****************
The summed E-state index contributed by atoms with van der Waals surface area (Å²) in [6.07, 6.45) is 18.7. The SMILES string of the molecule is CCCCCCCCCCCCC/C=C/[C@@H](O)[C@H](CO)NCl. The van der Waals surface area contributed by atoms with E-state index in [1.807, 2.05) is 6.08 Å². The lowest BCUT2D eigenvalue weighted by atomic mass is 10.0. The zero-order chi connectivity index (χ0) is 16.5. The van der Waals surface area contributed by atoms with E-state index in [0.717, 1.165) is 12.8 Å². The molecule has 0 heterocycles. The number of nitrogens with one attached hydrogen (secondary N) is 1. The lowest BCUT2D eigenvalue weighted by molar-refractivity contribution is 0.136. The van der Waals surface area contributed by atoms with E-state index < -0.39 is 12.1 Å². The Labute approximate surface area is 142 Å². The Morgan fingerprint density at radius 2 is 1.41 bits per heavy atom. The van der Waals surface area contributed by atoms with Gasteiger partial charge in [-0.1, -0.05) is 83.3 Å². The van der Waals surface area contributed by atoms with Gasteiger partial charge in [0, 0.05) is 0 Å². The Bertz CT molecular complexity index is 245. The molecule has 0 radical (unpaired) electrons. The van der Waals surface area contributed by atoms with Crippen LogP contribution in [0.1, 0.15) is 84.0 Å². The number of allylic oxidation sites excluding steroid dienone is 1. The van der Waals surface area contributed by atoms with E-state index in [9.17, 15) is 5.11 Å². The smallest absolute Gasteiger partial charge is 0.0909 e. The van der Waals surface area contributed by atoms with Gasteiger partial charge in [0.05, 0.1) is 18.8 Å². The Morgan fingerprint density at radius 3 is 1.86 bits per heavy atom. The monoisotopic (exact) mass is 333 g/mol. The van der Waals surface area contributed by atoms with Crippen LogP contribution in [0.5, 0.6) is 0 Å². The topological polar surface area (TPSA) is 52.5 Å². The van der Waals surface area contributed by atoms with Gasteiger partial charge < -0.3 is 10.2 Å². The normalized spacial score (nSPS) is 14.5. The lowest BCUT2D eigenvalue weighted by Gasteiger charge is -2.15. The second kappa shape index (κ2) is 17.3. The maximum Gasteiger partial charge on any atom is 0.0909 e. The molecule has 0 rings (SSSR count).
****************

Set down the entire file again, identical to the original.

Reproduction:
The summed E-state index contributed by atoms with van der Waals surface area (Å²) in [6.07, 6.45) is 18.7. The SMILES string of the molecule is CCCCCCCCCCCCC/C=C/[C@@H](O)[C@H](CO)NCl. The van der Waals surface area contributed by atoms with E-state index in [1.807, 2.05) is 6.08 Å². The lowest BCUT2D eigenvalue weighted by atomic mass is 10.0. The zero-order chi connectivity index (χ0) is 16.5. The van der Waals surface area contributed by atoms with E-state index in [0.717, 1.165) is 12.8 Å². The molecule has 0 heterocycles. The number of nitrogens with one attached hydrogen (secondary N) is 1. The lowest BCUT2D eigenvalue weighted by molar-refractivity contribution is 0.136. The van der Waals surface area contributed by atoms with E-state index < -0.39 is 12.1 Å². The Labute approximate surface area is 142 Å². The Morgan fingerprint density at radius 2 is 1.41 bits per heavy atom. The van der Waals surface area contributed by atoms with Gasteiger partial charge in [-0.1, -0.05) is 83.3 Å². The van der Waals surface area contributed by atoms with Gasteiger partial charge in [0, 0.05) is 0 Å². The Bertz CT molecular complexity index is 245. The molecule has 0 radical (unpaired) electrons. The van der Waals surface area contributed by atoms with Crippen LogP contribution in [0.1, 0.15) is 84.0 Å². The number of allylic oxidation sites excluding steroid dienone is 1. The van der Waals surface area contributed by atoms with E-state index in [9.17, 15) is 5.11 Å². The smallest absolute Gasteiger partial charge is 0.0909 e. The van der Waals surface area contributed by atoms with Gasteiger partial charge in [0.05, 0.1) is 18.8 Å². The Morgan fingerprint density at radius 3 is 1.86 bits per heavy atom. The monoisotopic (exact) mass is 333 g/mol. The van der Waals surface area contributed by atoms with Crippen LogP contribution in [0.5, 0.6) is 0 Å². The topological polar surface area (TPSA) is 52.5 Å². The van der Waals surface area contributed by atoms with Gasteiger partial charge < -0.3 is 10.2 Å². The normalized spacial score (nSPS) is 14.5. The lowest BCUT2D eigenvalue weighted by Gasteiger charge is -2.15. The second kappa shape index (κ2) is 17.3. The maximum Gasteiger partial charge on any atom is 0.0909 e. The molecule has 0 rings (SSSR count).